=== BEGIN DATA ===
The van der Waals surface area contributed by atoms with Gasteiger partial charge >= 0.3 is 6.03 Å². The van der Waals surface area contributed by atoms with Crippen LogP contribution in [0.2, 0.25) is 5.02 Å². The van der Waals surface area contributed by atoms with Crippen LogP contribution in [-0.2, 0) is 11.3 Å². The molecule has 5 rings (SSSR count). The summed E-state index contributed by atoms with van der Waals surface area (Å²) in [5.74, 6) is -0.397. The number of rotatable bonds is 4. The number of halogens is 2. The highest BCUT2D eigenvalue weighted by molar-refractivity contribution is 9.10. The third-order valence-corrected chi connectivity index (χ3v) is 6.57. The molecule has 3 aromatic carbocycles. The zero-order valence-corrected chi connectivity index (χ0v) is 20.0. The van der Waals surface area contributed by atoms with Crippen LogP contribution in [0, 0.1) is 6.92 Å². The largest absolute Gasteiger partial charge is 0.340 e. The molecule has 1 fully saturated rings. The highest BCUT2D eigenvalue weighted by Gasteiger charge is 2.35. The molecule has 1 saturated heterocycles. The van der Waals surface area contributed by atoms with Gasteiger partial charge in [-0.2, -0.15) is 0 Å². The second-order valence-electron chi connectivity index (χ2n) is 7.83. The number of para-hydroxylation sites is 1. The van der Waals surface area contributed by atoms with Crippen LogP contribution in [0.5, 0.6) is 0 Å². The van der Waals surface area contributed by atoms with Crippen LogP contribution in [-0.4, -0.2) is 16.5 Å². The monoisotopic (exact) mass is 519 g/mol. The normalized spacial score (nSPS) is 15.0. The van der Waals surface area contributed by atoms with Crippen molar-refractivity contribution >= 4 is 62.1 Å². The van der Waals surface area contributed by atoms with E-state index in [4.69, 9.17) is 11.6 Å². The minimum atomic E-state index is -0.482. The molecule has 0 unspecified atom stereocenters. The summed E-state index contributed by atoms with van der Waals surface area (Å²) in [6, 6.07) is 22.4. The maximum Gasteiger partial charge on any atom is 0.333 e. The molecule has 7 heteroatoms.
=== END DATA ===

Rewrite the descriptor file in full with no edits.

The van der Waals surface area contributed by atoms with Gasteiger partial charge >= 0.3 is 6.03 Å². The van der Waals surface area contributed by atoms with Crippen LogP contribution in [0.2, 0.25) is 5.02 Å². The van der Waals surface area contributed by atoms with Crippen LogP contribution in [-0.2, 0) is 11.3 Å². The molecule has 5 rings (SSSR count). The summed E-state index contributed by atoms with van der Waals surface area (Å²) in [5.74, 6) is -0.397. The number of rotatable bonds is 4. The number of halogens is 2. The highest BCUT2D eigenvalue weighted by molar-refractivity contribution is 9.10. The third-order valence-corrected chi connectivity index (χ3v) is 6.57. The molecule has 3 aromatic carbocycles. The zero-order valence-corrected chi connectivity index (χ0v) is 20.0. The van der Waals surface area contributed by atoms with Crippen LogP contribution in [0, 0.1) is 6.92 Å². The largest absolute Gasteiger partial charge is 0.340 e. The molecule has 1 fully saturated rings. The highest BCUT2D eigenvalue weighted by Gasteiger charge is 2.35. The molecule has 1 saturated heterocycles. The van der Waals surface area contributed by atoms with Gasteiger partial charge in [-0.2, -0.15) is 0 Å². The second-order valence-electron chi connectivity index (χ2n) is 7.83. The number of para-hydroxylation sites is 1. The van der Waals surface area contributed by atoms with Crippen LogP contribution in [0.5, 0.6) is 0 Å². The van der Waals surface area contributed by atoms with Crippen LogP contribution in [-0.4, -0.2) is 16.5 Å². The monoisotopic (exact) mass is 519 g/mol. The normalized spacial score (nSPS) is 15.0. The van der Waals surface area contributed by atoms with Crippen molar-refractivity contribution >= 4 is 62.1 Å². The van der Waals surface area contributed by atoms with E-state index in [4.69, 9.17) is 11.6 Å². The minimum atomic E-state index is -0.482. The molecule has 0 unspecified atom stereocenters. The summed E-state index contributed by atoms with van der Waals surface area (Å²) in [6, 6.07) is 22.4. The maximum Gasteiger partial charge on any atom is 0.333 e. The molecule has 7 heteroatoms.